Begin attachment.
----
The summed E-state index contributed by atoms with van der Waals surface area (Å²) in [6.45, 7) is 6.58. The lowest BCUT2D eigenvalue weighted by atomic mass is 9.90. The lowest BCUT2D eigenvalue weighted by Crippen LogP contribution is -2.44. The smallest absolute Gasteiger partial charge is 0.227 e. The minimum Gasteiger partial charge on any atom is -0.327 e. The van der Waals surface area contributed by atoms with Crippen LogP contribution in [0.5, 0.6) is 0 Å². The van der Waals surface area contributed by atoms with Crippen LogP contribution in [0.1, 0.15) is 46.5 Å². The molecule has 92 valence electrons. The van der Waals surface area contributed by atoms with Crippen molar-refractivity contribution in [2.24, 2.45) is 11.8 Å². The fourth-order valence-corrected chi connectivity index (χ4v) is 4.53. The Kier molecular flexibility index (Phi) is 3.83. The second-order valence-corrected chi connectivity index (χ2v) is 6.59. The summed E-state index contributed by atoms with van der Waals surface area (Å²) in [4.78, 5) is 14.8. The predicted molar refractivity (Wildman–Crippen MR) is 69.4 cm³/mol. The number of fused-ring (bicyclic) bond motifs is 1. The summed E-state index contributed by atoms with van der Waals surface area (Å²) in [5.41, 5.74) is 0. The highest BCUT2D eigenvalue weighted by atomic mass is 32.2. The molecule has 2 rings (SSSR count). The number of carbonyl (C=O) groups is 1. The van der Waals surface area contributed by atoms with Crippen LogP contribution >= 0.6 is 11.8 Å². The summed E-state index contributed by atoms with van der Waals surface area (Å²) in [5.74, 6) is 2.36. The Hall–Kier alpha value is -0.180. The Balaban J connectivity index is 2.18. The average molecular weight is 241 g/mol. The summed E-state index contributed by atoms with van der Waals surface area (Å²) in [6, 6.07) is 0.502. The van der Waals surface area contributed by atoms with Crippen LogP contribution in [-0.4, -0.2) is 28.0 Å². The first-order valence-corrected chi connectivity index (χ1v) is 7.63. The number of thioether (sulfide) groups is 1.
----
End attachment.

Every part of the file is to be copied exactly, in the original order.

The summed E-state index contributed by atoms with van der Waals surface area (Å²) in [6.45, 7) is 6.58. The lowest BCUT2D eigenvalue weighted by atomic mass is 9.90. The lowest BCUT2D eigenvalue weighted by Crippen LogP contribution is -2.44. The smallest absolute Gasteiger partial charge is 0.227 e. The minimum Gasteiger partial charge on any atom is -0.327 e. The van der Waals surface area contributed by atoms with Crippen LogP contribution in [0.5, 0.6) is 0 Å². The van der Waals surface area contributed by atoms with Crippen LogP contribution in [0.1, 0.15) is 46.5 Å². The molecule has 92 valence electrons. The van der Waals surface area contributed by atoms with Crippen molar-refractivity contribution in [2.24, 2.45) is 11.8 Å². The fourth-order valence-corrected chi connectivity index (χ4v) is 4.53. The Kier molecular flexibility index (Phi) is 3.83. The second-order valence-corrected chi connectivity index (χ2v) is 6.59. The summed E-state index contributed by atoms with van der Waals surface area (Å²) in [4.78, 5) is 14.8. The predicted molar refractivity (Wildman–Crippen MR) is 69.4 cm³/mol. The number of fused-ring (bicyclic) bond motifs is 1. The summed E-state index contributed by atoms with van der Waals surface area (Å²) in [5.41, 5.74) is 0. The highest BCUT2D eigenvalue weighted by atomic mass is 32.2. The molecule has 2 rings (SSSR count). The number of carbonyl (C=O) groups is 1. The van der Waals surface area contributed by atoms with Crippen LogP contribution >= 0.6 is 11.8 Å². The summed E-state index contributed by atoms with van der Waals surface area (Å²) in [5.74, 6) is 2.36. The Hall–Kier alpha value is -0.180. The Balaban J connectivity index is 2.18. The average molecular weight is 241 g/mol. The summed E-state index contributed by atoms with van der Waals surface area (Å²) in [6, 6.07) is 0.502. The van der Waals surface area contributed by atoms with Crippen LogP contribution in [-0.4, -0.2) is 28.0 Å². The first-order valence-corrected chi connectivity index (χ1v) is 7.63. The number of thioether (sulfide) groups is 1.